Saturday, August 1, 2015

Book Bingo: Second Card, Second Line

There are some tricky categories on these book bingo cards. Out of the following row of five, three required special effort to track down a suitable title. That's what makes this reading game an interesting challenge.

BY AN AUTHOR BORN THE SAME YEAR AS YOU: Resurrection by Wolf Haas, translated by Anne Janusch (see previous book bingo post).

THAT YOUR PARENTS DIDN'T/WOULDN'T HAVE LET YOU READ AS A KID: Exquisite Corpse by Penelope Bagieu, translated by Alexis Siegel.
I called my mom about this category because I couldn't think of a single book I had been denied as a kid. She confirmed this. She let us read anything we wanted, including novels from her bookshelves. I was about 11 when I read and loved Herman Wouk's Marjorie Morningstar.

Mom recalled an incident when I and two of my siblings told our youngest sister (who might have been in Grade 2) that The Wizard of Oz was too difficult for her. Mom said we quizzed her and then were satisfied that she had indeed not only read but understood the story.

I told Mom about the Sex Criminals comics by Matt Fraction and Chip Zdarsky. (A librarian's orgasms stop time and she uses that power to rob banks--for a good cause. A lot of the funniest stuff is in the porn shop scenes.) Then I asked if she would have been comfortable having us read them when we were kids. She sounded a bit flabbergasted when she said, "I don't think they had books like that when you were kids."

The cute, cartoony style on the cover of Exquisite Corpse accurately reflects the sweet and funny story it is, but there is also a lot of nudity and sex inside. While it isn't quite as raunchy as Sex Criminals, I wouldn't recommend this for readers under 16. (I'm surprised that Edmonton Public Library has shelved it in the teen section.) A French woman on her lunch break from her trade show booth job meets a reclusive author when she asks to use his bathroom. It's lust at first sight. Her boorish boyfriend and his ex-wife be damned. Or not. This is a light-hearted look at the tension between the creative process and making a living.

Funny and devastating and healing. This is one of my two favourite books so far in 2015. I wrote at length about it here.

For me, the easiest categories on this bingo card are LGBTQ, Historical, Poetry, YA, Essays, and Involves Magic. Ann Kingman and Michael Kindness have been discussing individual bingo categories and making suggestions on their Books on the Nightstand podcast. Kingman was poised and gracious as she spoke about feedback, specifically about their episode that dealt with the LGBTQ category. She gently suggested that it wasn't necessary for people to write to let them know that the reason for unsubscribing from the podcast was because they didn't want to hear about LGBTQ books. If you haven't been listening to Books on the Nightstand, why not start?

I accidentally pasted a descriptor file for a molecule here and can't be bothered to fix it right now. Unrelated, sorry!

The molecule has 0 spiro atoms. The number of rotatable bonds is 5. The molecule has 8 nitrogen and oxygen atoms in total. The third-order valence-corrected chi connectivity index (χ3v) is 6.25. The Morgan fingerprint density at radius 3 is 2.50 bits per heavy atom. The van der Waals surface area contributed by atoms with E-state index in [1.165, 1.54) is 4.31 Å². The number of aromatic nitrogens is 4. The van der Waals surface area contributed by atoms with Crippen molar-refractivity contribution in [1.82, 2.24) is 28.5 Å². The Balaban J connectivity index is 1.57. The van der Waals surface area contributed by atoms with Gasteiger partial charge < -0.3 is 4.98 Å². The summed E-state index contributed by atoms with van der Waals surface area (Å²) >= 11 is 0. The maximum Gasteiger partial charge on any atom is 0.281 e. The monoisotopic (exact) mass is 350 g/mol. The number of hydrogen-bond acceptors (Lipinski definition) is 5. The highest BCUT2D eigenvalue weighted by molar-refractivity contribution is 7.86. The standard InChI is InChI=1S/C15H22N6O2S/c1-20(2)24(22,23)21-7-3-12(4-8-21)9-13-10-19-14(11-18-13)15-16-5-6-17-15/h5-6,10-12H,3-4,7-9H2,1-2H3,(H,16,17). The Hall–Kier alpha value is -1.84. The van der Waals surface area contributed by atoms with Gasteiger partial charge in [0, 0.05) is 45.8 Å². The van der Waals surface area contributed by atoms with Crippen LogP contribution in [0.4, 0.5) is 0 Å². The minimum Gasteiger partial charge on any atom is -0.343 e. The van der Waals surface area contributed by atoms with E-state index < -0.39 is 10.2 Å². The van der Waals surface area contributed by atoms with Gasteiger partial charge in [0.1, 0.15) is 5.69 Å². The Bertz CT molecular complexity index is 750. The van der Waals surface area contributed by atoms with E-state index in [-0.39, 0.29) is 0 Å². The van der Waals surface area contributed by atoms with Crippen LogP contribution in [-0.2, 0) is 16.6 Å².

A PARODY: Fun with Kirk and Spock by Robb Pearlman.
The nostalgic-style illustrations in muted primary colours evoke the original Fun with Dick and Jane series. This book warmly pokes fun at the costuming and plots of the original Star Trek episodes. For example, the way it's always a guy in a red shirt who doesn't make it back to the ship. There are so many passages that made me chuckle that it's hard to choose just a few.

"See Khan wake up. 
Khan is cranky. 
Khan wants to take over the Enterprise
Mine! Mine! Mine! 
Khan wants to take over the universe. 
Mine! Mine! Mine! 
Khan is not a morning person."

detail from Fun with Kirk and
by Robb Pearlman.
"See the Gorn.
The Gorn is tall.
The Gorn is green.
The Gorn is wearing a one-piece sleeveless tunic with brocaded accents and matching gauntlets.
The Gorn is fashion-forward."

George Takei, the gay actor who played Mr. Sulu, gets a ribbing too:
"See Sulu's sword.
Sulu's sword sure is sharp!
Sulu's sword goes swish!
Swish swish swish!"

Some jokes will go right over kids' heads, but that doesn't stop me from recommending this for all ages.

"Go go go, Enterprise!
Go boldly!"

AN AUTHOR'S DEBUT: Unbecoming by Rebecca Scherm [Books on Tape audiobook: 13.5 hr: narrated by Catherine Taber].
New voices add variety and spice to my reading diet, so I'm often excited by an author's debut novel. This one is a thriller about an art heist and the central protagonist is a young American woman who is living under an assumed name in Europe. I listened to the audiobook 6 weeks ago and the story has stuck with me, although I wasn't wild about it at the time. Haves and have-nots, envy, greed and deception. It reminded me of Donna Tartt's The Goldfinch and I felt similarly lukewarm about it when I was done. But both books made an impression, so there is that.

Scherm's opening lines sucked me in and I still find them compelling: "The first lie Grace had told Hanna was her name. 'Bonjour, je m'appelle Julie,' Grace had said. She'd been in Paris for only a month, and her French was still new and stiff. She'd chosen the name Julie because it was sweet and easy on the French tongue--much more so than Grace was. The best lies were the simplest and made the most sense, in the mind and in the mouth. These lies were the easiest to swallow."

If you liked The Goldfinch, then this is for you.

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